T’was a quiet evening at Axe Edge Green Farm on All Hallows’ Eve. Living in the middle of nowhere means there are no trick or treaters like there were where we used to live. Don’t get me wrong, I didn’t mind little Johnny boy from down the road knocking on my door asking for sweets, aged 10. However, it was a bit much years later when he used to come home from the pub knocking on our door past last orders.
We made our jack o’lantern and placed it by the front door to ward off any evil or restless spirits that may be roaming. They are renowned for dwellings in the dark valleys, old packhorse tracks and ancient footpaths. There are so many footpaths in our area that next year I think we should plant a field of pumpkins and turnips to protect our guests!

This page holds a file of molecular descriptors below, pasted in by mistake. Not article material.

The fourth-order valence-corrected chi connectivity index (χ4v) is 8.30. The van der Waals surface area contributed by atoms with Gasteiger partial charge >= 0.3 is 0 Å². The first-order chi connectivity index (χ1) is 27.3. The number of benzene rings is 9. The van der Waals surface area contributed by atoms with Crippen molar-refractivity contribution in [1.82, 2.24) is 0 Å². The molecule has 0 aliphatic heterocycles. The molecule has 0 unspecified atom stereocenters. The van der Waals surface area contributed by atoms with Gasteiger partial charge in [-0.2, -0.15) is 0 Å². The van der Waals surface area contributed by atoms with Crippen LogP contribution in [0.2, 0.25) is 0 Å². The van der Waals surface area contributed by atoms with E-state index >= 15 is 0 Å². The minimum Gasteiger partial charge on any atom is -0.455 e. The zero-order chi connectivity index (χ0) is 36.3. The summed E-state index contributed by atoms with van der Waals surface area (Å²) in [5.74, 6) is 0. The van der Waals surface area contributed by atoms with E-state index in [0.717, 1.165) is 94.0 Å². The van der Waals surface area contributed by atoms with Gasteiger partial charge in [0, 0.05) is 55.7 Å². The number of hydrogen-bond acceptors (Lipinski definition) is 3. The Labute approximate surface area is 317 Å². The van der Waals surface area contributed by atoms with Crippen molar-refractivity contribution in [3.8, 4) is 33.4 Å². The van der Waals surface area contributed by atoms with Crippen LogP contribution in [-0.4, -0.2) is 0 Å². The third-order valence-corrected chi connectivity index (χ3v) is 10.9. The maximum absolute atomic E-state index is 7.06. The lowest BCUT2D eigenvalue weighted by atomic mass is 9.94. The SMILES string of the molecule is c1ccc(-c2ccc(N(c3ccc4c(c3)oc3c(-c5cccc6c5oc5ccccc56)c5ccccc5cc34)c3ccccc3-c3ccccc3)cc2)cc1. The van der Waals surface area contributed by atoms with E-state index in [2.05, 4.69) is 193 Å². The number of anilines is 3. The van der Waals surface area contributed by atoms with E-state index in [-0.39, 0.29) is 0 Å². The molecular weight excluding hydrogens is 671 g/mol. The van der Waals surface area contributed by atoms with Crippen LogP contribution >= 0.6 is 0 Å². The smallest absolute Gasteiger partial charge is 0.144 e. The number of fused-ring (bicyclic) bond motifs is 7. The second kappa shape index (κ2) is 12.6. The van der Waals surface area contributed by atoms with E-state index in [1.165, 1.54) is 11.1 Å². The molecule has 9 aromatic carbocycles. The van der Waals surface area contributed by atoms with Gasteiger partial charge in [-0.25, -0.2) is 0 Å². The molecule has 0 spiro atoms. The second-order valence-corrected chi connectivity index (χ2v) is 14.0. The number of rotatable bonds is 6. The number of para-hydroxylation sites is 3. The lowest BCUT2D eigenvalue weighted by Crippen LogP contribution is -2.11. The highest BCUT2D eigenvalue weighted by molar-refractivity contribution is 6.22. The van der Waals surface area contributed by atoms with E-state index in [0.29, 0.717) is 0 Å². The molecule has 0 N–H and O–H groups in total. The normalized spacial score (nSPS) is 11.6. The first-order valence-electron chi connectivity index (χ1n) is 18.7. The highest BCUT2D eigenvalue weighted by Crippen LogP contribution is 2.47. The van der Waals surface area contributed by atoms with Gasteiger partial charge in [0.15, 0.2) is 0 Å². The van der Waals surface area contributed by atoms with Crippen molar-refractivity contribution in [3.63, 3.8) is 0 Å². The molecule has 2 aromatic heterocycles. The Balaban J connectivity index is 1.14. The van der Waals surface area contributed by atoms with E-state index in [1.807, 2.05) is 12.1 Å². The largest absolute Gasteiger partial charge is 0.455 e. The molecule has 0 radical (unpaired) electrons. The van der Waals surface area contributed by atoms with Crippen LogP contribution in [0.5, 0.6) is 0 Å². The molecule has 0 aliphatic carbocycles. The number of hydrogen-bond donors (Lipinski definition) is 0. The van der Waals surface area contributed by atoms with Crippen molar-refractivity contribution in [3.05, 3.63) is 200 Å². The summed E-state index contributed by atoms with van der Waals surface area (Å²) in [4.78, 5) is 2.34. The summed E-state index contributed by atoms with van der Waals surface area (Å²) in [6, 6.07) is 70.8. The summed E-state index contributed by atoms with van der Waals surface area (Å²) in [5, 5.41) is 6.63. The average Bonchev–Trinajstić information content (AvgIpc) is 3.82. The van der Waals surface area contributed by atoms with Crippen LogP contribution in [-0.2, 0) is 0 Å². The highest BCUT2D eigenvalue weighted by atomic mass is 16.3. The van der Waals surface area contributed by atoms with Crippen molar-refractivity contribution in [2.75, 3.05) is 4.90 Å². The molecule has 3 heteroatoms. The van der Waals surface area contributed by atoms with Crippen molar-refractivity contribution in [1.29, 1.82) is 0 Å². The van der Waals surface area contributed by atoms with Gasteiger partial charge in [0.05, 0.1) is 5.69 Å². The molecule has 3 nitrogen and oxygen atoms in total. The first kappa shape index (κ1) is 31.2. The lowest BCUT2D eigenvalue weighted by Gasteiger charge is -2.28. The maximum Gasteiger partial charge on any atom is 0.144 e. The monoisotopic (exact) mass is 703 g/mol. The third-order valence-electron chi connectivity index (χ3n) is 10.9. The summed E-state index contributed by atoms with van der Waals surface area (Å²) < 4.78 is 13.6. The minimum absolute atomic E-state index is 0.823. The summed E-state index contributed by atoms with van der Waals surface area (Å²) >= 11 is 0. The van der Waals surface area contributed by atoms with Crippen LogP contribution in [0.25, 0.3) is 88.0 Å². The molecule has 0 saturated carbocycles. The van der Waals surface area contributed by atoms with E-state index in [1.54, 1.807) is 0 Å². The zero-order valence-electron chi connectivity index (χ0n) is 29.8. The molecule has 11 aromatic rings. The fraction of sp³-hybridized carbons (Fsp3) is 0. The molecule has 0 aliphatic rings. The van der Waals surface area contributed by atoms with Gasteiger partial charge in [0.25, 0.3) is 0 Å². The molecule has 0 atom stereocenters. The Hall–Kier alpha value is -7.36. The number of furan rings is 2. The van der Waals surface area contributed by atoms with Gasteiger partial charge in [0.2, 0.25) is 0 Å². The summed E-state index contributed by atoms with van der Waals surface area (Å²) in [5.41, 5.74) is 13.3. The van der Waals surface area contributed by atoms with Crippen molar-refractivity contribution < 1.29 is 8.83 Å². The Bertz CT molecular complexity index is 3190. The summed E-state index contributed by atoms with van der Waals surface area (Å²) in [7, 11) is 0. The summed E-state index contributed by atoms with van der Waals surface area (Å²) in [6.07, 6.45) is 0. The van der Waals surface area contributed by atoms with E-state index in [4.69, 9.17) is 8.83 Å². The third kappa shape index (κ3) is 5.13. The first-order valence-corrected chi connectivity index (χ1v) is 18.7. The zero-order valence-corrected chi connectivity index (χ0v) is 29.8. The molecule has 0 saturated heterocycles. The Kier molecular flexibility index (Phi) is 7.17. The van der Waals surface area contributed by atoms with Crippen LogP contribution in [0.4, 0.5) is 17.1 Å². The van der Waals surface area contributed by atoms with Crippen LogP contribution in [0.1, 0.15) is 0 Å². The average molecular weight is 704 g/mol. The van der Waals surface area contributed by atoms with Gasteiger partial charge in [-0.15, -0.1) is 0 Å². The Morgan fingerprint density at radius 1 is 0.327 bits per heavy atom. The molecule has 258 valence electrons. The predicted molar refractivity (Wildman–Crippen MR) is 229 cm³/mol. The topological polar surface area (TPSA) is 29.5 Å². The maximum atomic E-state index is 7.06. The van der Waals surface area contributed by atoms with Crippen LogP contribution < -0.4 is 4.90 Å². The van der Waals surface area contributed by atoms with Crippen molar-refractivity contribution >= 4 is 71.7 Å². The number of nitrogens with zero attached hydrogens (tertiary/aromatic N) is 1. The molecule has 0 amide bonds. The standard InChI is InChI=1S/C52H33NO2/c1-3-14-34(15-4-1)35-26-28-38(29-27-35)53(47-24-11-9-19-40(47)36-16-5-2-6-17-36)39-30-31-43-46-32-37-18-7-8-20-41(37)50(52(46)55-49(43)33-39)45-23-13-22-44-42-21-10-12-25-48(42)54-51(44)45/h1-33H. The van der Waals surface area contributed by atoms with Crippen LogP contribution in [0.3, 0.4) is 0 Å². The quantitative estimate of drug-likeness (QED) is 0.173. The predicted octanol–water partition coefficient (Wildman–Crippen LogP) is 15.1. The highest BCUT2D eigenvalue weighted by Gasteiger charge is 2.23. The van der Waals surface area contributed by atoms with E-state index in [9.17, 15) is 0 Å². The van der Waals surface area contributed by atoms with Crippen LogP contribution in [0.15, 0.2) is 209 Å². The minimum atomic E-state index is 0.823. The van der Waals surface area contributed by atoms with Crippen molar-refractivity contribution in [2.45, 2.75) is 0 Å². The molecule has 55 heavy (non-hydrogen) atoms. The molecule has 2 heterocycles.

However, I’m not exactly sure the lantern works. I sometimes wake up in the middle of the night and go outside to stare longingly at the stars. This morning was no exception (after all, I had my lantern to protect me!). All the usual suspects were present, shimmering beautifully in the sky. As I turned to go home a dark figure in medieval fancy dress was standing next to me. He was pointing at the sky. I thought it was very convincing fancy dress and then he spoke to me in what I think was old English.
“For betere if Þat heo wepe here Þan ellef hwar beo deouele yuere.”
I looked at the sky and it had suddenly turned very misty. It felt very cold. I looked towards the stranger and he was gone.
This Halloween “experience” didn’t really surprise me to be honest. The whole area always feels ancient. All you have to do to feel the same atmosphere is to walk to Lud’s Church or the Three Shires Head. Next year, I may give a night tour – with a jack o’lantern of course.
Written by Ian Butterworth.